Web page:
In a country where nearly 99% of the population are officially Greek Orthodox Christian, being devoted to the ancient gods of Olympus is a rarity. But there are some Greeks who are devoted to the country’s ancient religious traditions. They gather every July to worship the deities of their ancestors and take part in an array of events at the mythic mountain nearly 3,000 metres. This year was no exception with several hundred ascending to Olympus wearing their ancient tunics, women and men with wreathes and branches in their heads stood in silence as they observed the rituals and customs of the ancient times. The annual pilgrimage started in 1996 and attracts a hodgepodge of people. History buffs, athletes, extreme right nationalists, even some curious about this counterculture are some of the groups that make up this strange gathering. They take part in a variety of events, like discussions on the aspects of the religion, crafts or theatre wokshops over the couple of days the whole event lasts. The Orthodox Christian faith is the prevalent religion in the country, but glorious ancient past can be seen everywhere one goes.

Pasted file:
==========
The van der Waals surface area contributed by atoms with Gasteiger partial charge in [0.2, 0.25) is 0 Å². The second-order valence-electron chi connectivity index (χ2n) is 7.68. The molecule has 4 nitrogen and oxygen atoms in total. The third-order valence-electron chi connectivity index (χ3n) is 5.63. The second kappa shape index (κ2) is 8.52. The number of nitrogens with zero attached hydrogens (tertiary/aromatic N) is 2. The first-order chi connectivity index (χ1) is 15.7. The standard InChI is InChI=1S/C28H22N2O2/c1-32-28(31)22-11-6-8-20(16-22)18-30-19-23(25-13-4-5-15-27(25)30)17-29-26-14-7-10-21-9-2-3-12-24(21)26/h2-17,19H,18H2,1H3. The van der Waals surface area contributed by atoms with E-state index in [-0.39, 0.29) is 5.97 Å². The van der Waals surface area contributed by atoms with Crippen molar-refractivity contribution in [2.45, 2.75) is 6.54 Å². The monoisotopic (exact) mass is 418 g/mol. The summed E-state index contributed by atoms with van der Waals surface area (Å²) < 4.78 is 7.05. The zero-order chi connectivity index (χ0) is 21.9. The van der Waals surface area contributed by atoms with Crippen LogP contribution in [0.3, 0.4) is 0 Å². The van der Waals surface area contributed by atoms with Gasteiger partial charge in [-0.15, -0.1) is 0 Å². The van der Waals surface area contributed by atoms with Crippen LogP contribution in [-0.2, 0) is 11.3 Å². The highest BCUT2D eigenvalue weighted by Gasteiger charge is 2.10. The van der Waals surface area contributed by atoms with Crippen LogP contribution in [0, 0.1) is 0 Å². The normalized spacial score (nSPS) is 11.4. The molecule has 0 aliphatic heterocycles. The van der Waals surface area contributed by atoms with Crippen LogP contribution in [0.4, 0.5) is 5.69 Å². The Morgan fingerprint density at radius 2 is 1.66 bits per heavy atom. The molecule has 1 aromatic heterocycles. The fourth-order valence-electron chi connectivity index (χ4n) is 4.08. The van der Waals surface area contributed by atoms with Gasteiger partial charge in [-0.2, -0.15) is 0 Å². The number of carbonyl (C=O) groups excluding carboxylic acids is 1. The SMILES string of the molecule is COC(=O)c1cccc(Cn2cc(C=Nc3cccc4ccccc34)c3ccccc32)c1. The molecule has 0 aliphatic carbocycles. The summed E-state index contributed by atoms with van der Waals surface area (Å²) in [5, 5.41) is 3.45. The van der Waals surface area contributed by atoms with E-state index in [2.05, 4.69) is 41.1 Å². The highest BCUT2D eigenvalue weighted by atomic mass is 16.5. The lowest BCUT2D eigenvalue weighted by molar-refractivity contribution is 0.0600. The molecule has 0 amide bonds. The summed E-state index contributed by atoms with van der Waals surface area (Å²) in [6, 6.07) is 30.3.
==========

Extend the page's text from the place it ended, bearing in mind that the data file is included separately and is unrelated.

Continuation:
Ancient Greece’s pantheistic religion is not officially recognized by the state, and its few thousand adherents have created social organizations to organize their event — most met with muted disapproval by the church.